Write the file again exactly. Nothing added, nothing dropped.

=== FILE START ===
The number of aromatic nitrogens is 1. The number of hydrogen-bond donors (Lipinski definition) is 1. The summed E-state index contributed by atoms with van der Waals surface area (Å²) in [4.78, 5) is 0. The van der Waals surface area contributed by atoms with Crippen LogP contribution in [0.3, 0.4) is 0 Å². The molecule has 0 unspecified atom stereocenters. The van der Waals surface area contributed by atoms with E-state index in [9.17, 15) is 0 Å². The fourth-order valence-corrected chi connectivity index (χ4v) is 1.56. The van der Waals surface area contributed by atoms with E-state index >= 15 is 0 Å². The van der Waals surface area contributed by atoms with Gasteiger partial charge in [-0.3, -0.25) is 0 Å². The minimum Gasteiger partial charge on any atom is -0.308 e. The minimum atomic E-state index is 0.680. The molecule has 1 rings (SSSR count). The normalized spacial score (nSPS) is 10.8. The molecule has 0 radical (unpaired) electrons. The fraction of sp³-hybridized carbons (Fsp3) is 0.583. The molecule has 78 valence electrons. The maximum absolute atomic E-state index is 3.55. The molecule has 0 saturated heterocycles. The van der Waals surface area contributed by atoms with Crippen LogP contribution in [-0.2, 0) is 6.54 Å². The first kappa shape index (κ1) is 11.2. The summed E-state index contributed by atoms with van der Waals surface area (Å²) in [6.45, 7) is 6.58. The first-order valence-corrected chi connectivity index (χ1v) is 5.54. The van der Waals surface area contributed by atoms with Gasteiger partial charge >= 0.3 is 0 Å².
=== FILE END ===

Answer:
The number of aromatic nitrogens is 1. The number of hydrogen-bond donors (Lipinski definition) is 1. The summed E-state index contributed by atoms with van der Waals surface area (Å²) in [4.78, 5) is 0. The van der Waals surface area contributed by atoms with Crippen LogP contribution in [0.3, 0.4) is 0 Å². The molecule has 0 unspecified atom stereocenters. The van der Waals surface area contributed by atoms with E-state index in [9.17, 15) is 0 Å². The fourth-order valence-corrected chi connectivity index (χ4v) is 1.56. The van der Waals surface area contributed by atoms with E-state index >= 15 is 0 Å². The van der Waals surface area contributed by atoms with Gasteiger partial charge in [-0.3, -0.25) is 0 Å². The minimum Gasteiger partial charge on any atom is -0.308 e. The minimum atomic E-state index is 0.680. The molecule has 1 rings (SSSR count). The normalized spacial score (nSPS) is 10.8. The molecule has 0 radical (unpaired) electrons. The fraction of sp³-hybridized carbons (Fsp3) is 0.583. The molecule has 78 valence electrons. The maximum absolute atomic E-state index is 3.55. The molecule has 0 saturated heterocycles. The van der Waals surface area contributed by atoms with Crippen LogP contribution in [-0.2, 0) is 6.54 Å². The first kappa shape index (κ1) is 11.2. The summed E-state index contributed by atoms with van der Waals surface area (Å²) in [6.45, 7) is 6.58. The first-order valence-corrected chi connectivity index (χ1v) is 5.54. The van der Waals surface area contributed by atoms with Gasteiger partial charge >= 0.3 is 0 Å².